The awareness ‘I am’ then easily ceases. What prevails is that which cannot be described, that which is beyond words. It is this
‘state’ which is most real, a state of pure potentiality, which is prior to everything. The ‘I am’ and the universe are mere reflections of it. It is this reality which a jnani has realized.
The best that you can do is to listen attentively to the jnani — of whom Sri Nisargadatta is a living example — and to trust and believe him. By such listening you will realize that his reality is your reality. He helps you in seeing the nature of the world and of the ‘I am’. He urges you to study the workings of the body and the mind with solemn and intense concentration, to recognize that you are neither of them and to cast them off. He suggests that you return again and again to ‘I am’ until it is your only abode, outside of which nothing exists; until the ego as a limitation of ‘I am’, has disappeared. lt is then that the highest realization will just happen effortlessly.
Mark the words of the jnani, which cut across all concepts and dogmas. Maharaj says: “Until one becomes self-realized, attains to knowledge of the self, transcends the self, until then, all these cock-and-bull stories are provided, all these concepts.”* Yes, they are concepts, even ‘I am’ is, but surely there are no concepts more precious. It is for the seeker to regard them with the utmost seriousness, because they indicate the Highest Reality. No better concepts are available to shed all concepts.
I am thankful to Sudhakar S. Dikshit, the editor, for inviting me to write the Foreword to this new edition of I AM THAT and thus giving me an opportunity to pay my homage to Sri Nisargadatta Maharaj, who has expounded highest knowledge in the simplest, clearest and the most convincing words.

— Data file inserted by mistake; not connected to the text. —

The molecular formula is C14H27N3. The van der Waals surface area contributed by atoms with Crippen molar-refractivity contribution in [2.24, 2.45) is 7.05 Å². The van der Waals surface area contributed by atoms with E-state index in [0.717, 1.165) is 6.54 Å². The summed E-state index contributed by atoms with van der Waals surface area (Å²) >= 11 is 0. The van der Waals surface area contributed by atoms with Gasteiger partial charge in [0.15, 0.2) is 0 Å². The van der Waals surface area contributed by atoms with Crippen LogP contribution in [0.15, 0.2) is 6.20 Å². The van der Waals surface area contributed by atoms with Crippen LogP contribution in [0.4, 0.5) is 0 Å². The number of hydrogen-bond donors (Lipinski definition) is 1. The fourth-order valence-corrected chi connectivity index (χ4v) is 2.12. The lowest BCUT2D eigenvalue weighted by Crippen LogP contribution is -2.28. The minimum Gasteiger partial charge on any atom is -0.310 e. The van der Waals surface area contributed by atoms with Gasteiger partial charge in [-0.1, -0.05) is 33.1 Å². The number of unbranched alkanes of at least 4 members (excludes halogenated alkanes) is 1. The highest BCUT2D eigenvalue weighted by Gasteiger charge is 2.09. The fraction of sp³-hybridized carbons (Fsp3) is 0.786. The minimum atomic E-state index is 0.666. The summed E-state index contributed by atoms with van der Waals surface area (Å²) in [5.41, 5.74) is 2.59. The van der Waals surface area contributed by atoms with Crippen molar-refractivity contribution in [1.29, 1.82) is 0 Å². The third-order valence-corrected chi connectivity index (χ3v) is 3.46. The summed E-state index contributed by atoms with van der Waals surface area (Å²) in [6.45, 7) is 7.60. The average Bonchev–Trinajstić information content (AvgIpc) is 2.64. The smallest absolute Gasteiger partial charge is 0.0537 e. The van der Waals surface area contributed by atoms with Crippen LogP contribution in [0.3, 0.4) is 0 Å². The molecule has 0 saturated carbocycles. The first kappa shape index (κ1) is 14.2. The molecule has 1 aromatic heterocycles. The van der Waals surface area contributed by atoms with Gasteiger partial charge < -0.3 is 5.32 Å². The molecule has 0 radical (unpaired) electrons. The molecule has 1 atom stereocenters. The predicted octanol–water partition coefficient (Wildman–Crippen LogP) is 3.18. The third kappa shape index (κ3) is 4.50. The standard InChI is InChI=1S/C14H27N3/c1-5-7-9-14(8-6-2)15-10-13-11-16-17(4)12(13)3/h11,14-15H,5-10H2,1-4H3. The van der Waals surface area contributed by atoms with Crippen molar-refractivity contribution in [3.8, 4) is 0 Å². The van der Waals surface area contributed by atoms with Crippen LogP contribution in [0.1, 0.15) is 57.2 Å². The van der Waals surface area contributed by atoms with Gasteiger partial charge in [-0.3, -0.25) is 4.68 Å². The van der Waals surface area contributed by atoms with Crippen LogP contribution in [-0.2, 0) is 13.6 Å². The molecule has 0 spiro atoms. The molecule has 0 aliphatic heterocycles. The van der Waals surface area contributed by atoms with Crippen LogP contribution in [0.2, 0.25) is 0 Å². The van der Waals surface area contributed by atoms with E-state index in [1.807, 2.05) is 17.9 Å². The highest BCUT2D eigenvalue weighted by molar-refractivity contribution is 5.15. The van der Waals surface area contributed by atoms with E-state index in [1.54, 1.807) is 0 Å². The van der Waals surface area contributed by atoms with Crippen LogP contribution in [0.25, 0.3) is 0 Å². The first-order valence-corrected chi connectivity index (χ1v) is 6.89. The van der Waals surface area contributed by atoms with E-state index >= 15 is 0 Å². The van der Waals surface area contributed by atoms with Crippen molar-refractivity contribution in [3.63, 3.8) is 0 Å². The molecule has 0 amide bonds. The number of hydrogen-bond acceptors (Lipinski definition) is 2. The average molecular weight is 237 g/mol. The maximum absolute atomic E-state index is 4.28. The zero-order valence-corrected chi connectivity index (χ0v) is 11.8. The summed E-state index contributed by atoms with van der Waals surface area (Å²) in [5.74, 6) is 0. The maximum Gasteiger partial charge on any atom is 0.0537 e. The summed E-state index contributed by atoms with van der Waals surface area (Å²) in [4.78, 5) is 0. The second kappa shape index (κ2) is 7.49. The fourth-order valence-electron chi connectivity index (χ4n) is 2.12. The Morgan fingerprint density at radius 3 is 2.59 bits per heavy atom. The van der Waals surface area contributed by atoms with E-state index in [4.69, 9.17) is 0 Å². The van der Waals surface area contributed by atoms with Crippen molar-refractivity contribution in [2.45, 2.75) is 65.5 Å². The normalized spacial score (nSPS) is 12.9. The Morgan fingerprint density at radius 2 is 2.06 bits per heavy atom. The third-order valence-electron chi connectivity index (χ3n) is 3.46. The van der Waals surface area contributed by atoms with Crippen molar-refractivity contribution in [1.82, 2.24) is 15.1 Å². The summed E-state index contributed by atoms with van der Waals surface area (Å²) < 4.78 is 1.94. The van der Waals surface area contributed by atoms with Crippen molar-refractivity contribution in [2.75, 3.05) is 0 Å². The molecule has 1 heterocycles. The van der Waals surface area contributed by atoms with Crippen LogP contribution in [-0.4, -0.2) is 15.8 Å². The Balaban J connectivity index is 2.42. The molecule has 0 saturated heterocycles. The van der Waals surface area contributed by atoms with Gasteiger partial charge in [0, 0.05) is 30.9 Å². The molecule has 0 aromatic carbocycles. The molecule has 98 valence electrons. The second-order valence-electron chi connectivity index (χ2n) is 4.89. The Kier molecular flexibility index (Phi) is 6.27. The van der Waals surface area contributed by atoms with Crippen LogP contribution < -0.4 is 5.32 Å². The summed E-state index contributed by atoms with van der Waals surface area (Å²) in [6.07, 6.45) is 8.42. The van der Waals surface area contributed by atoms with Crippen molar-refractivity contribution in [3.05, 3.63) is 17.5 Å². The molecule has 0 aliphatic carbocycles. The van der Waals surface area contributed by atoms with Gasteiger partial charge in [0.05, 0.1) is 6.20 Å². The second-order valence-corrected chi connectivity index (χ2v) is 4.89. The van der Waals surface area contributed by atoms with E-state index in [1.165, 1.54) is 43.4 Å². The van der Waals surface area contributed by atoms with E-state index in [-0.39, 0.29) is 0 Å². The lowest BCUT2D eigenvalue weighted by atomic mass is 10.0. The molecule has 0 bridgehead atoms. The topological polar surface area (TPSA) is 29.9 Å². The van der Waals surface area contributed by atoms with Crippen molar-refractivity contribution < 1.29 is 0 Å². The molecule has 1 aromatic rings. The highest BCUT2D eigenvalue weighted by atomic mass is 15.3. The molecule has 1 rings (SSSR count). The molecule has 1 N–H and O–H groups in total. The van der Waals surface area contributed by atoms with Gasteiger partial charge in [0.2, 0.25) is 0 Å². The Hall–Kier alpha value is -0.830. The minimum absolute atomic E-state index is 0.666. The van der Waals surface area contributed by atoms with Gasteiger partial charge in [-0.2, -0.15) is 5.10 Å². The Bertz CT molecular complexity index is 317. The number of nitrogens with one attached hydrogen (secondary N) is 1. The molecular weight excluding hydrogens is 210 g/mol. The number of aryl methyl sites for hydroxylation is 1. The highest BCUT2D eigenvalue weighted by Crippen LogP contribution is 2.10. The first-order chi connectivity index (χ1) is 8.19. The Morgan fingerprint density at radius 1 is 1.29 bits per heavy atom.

* Evening Talk. October 2, 1979, recorded by Josef Nauwelaerts of Antverp. Belgium.
Who is Nisargadatta Maharaj?
When asked about the date of his birth the Master replied blandly that he was never born!
Writing a biographical note on Sri Nisargadatta Maharaj is a frustrating and unrewarding task. For, not only the exact date of his birth is unknown, but no verified facts concerning the early years of his life are available. However, some of his elderly relatives and friends say that he was born in the month of March 1897 on a full moon day, which coincided with the festival of Hanuman Jayanti, when Hindus pay their homage to Hanuman, also named Maruti, the monkey-god of Ramayana fame. And to associate his birth with this auspicious day has parents named him Maruti.
Available information about his boyhood and early youth is patchy and disconnected. We learn that his father, Shivrampant, was a poor man, who worked for some time as a domestic servant in Bombay and, later, eked out his livelihood as a petty farmer at Kandalgaon, a small village in the back woods of Ratnagiri district of Maharashtra. Maruti grew up almost without education. As a boy he assisted his father in such labours as lay within his power — tended cattle, drove oxen, worked in the fields and ran errands. His pleasures were simple, as his labours, but he was gifted with an inquisitive mind, bubbling over with questions of all sorts.
His father had a Brahmin friend named Vishnu Haribhau Gore, who was a pious man and learned too from rural standards. Gore often talked about religious topics and the boy Maruti listened attentively and dwelt on these topics far more than anyone would suppose. Gore was for him the ideal man — earnest, kind and wise.
When Maruti attained the age of eighteen his father died, leaving behind his widow, four sons and two daughters. The meagre income from the small farm dwindled further after the old xii
man’s death and was not sufficient to feed so many mouths.
Maruti’s elder brother left the village for Bombay in search of work and he followed shortly after. It is said that in Bombay he worked for a few months as a low-paid junior clerk in an office, but resigned the job in disgust. He then took to petty trading as a haberdasher and started a shop for selling children’s clothes, tobacco and hand-made country cigarettes. This business is said to have flourished in course of time, giving him some sort of financial security. During this period he got married and had a son and three daughters.